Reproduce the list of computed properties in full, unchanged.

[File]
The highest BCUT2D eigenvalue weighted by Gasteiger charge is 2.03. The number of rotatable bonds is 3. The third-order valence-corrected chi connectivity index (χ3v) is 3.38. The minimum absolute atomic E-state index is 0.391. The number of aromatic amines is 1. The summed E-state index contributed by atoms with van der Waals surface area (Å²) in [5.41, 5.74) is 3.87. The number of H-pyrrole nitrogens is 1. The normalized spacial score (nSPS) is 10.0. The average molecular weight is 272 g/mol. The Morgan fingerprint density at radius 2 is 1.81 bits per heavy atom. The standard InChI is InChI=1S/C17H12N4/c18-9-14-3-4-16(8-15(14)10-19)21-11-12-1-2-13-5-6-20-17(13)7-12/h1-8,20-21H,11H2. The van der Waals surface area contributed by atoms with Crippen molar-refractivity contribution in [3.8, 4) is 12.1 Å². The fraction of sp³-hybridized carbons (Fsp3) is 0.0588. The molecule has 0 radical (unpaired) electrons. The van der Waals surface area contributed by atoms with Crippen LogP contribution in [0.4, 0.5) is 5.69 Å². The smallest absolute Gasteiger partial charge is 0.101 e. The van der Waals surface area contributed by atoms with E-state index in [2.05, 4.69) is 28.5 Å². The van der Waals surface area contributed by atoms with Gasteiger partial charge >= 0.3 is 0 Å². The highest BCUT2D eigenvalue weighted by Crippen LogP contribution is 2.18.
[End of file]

The highest BCUT2D eigenvalue weighted by Gasteiger charge is 2.03. The number of rotatable bonds is 3. The third-order valence-corrected chi connectivity index (χ3v) is 3.38. The minimum absolute atomic E-state index is 0.391. The number of aromatic amines is 1. The summed E-state index contributed by atoms with van der Waals surface area (Å²) in [5.41, 5.74) is 3.87. The number of H-pyrrole nitrogens is 1. The normalized spacial score (nSPS) is 10.0. The average molecular weight is 272 g/mol. The Morgan fingerprint density at radius 2 is 1.81 bits per heavy atom. The standard InChI is InChI=1S/C17H12N4/c18-9-14-3-4-16(8-15(14)10-19)21-11-12-1-2-13-5-6-20-17(13)7-12/h1-8,20-21H,11H2. The van der Waals surface area contributed by atoms with Crippen molar-refractivity contribution in [3.8, 4) is 12.1 Å². The fraction of sp³-hybridized carbons (Fsp3) is 0.0588. The molecule has 0 radical (unpaired) electrons. The van der Waals surface area contributed by atoms with Crippen LogP contribution in [0.4, 0.5) is 5.69 Å². The smallest absolute Gasteiger partial charge is 0.101 e. The van der Waals surface area contributed by atoms with E-state index in [2.05, 4.69) is 28.5 Å². The van der Waals surface area contributed by atoms with Gasteiger partial charge >= 0.3 is 0 Å². The highest BCUT2D eigenvalue weighted by Crippen LogP contribution is 2.18.